Fisheye Lenses vs. Wide-Angle Lens, such as the Sigma 15mm and Canon 8-15mm fisheye
By Scott Gietler

Fisheye Lens vs. Wide-Angle Lens

Fisheye Lenses vs. Wide-Angle Lens, such as the Sigma 15mm and Canon 8-15mm fisheye

 

 

What is a fisheye lens?

A fisheye lens is a special type of ultra-wide angle lens. They are small, ultra-wide, and show a distorted, spherical view of the world, most evident in the curved, outer corners of the photo.

Fisheye lenses happen to work very well underwater for a couple different reasons:

  • They focus very closely

  • There are few straight lines underwater

  • Using a very wide lens allows to get very close to your subjects, giving your photograph more sharpness, and better colors when lit with a strobe.

  • Behind a dome port, fisheye lenses perform better optically than regular wide-angle lenses.

SUPPORT THE UNDERWATER PHOTOGRAPHY GUIDE:

The Best Service & Prices on u/w Photo Gear

 

Visit Bluewater Photo & Video for all your underwater photography and video gear. Click, or call the team at (310) 633-5052 for expert advice!

 


The Best Pricing, Service & Expert Advice to Book your Dive Trips

 

Bluewater Travel is your full-service scuba travel agency. Let our expert advisers plan and book your next dive vacation. Run by divers, for divers.

 


By Scott Gietler

Focusing in Low Light Underwater

Focusing in Low Light Underwater

Focusing on light-colored subjects that blend into the water can be difficult, especially in low-light. Your camera needs light and contrast to focus properly.

 

schooling barracuda

Barracuda can be very hard to focus on. Shooting wide angle can make it easier.

 

Here's some tips to help you in this situation:

 

Read more of this article...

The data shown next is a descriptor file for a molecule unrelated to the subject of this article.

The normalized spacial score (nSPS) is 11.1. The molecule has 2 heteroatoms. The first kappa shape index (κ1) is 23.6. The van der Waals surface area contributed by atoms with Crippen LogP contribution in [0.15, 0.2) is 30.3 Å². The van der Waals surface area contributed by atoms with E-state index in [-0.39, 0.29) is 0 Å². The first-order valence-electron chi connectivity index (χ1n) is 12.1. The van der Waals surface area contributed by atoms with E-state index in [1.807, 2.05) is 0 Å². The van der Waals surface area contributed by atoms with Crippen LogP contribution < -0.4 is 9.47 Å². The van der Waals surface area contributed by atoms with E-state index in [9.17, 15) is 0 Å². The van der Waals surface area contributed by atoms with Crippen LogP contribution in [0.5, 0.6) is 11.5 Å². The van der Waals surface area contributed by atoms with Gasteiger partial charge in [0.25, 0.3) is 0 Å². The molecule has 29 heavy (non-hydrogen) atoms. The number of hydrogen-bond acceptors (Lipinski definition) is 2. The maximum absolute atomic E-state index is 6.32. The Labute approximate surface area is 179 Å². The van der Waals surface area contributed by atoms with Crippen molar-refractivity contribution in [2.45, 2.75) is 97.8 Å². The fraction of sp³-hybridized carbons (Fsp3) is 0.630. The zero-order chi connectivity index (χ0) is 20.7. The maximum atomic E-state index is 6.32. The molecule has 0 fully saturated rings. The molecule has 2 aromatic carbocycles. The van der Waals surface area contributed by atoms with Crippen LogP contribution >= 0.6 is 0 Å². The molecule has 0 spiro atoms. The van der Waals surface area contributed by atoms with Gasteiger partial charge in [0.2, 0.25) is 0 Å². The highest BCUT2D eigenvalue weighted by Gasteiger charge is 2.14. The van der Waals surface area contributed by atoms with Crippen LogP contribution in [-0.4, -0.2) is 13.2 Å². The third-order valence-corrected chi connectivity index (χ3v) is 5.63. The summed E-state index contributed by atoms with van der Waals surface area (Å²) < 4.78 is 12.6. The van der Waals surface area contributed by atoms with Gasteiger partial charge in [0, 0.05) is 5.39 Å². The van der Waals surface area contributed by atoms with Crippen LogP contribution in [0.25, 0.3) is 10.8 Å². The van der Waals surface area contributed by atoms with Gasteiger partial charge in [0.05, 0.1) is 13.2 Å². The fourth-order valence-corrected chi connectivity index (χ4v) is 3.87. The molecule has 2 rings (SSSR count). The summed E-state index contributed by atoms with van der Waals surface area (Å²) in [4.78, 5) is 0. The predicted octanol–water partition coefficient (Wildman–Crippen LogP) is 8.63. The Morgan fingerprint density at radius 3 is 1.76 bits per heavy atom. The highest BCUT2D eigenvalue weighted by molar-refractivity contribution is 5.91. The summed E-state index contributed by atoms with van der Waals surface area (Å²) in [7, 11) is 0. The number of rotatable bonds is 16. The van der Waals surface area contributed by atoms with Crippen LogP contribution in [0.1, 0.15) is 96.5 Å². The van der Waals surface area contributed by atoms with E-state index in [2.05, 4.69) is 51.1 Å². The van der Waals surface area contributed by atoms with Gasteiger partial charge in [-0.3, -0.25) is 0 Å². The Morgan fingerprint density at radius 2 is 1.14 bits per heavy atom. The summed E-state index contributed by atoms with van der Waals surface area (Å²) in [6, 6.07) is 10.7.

SUPPORT THE UNDERWATER PHOTOGRAPHY GUIDE:

The Best Service & Prices on u/w Photo Gear

 

Visit Bluewater Photo & Video for all your underwater photography and video gear. Click, or call the team at (310) 633-5052 for expert advice!

 


The Best Pricing, Service & Expert Advice to Book your Dive Trips

 

Bluewater Travel is your full-service scuba travel agency. Let our expert advisers plan and book your next dive vacation. Run by divers, for divers.

 


Understanding your underwater camera settings

Understanding your Underwater Camera Settings

 

I often see people asking about settings for their underwater camera. What settings for low light? What settings for wide-angle photography? Macro photography? Etc.

 

black and white underwater wreck photo

F5.6, 1/25th, ISO 250

 

People seem to like to memorize settings, and use them all the time. I can understand that, sometimes there's so many other things to worry about. Strobes, buoyancy, air, no deco time, finding subjects.

 

But I hope I can convince you to take a different route. Instead of memorizing settings, try to understand your settings. Then you can adjust to different scenarios.

 

Let's look at the big three, F-stops, Shutter speed, and ISO.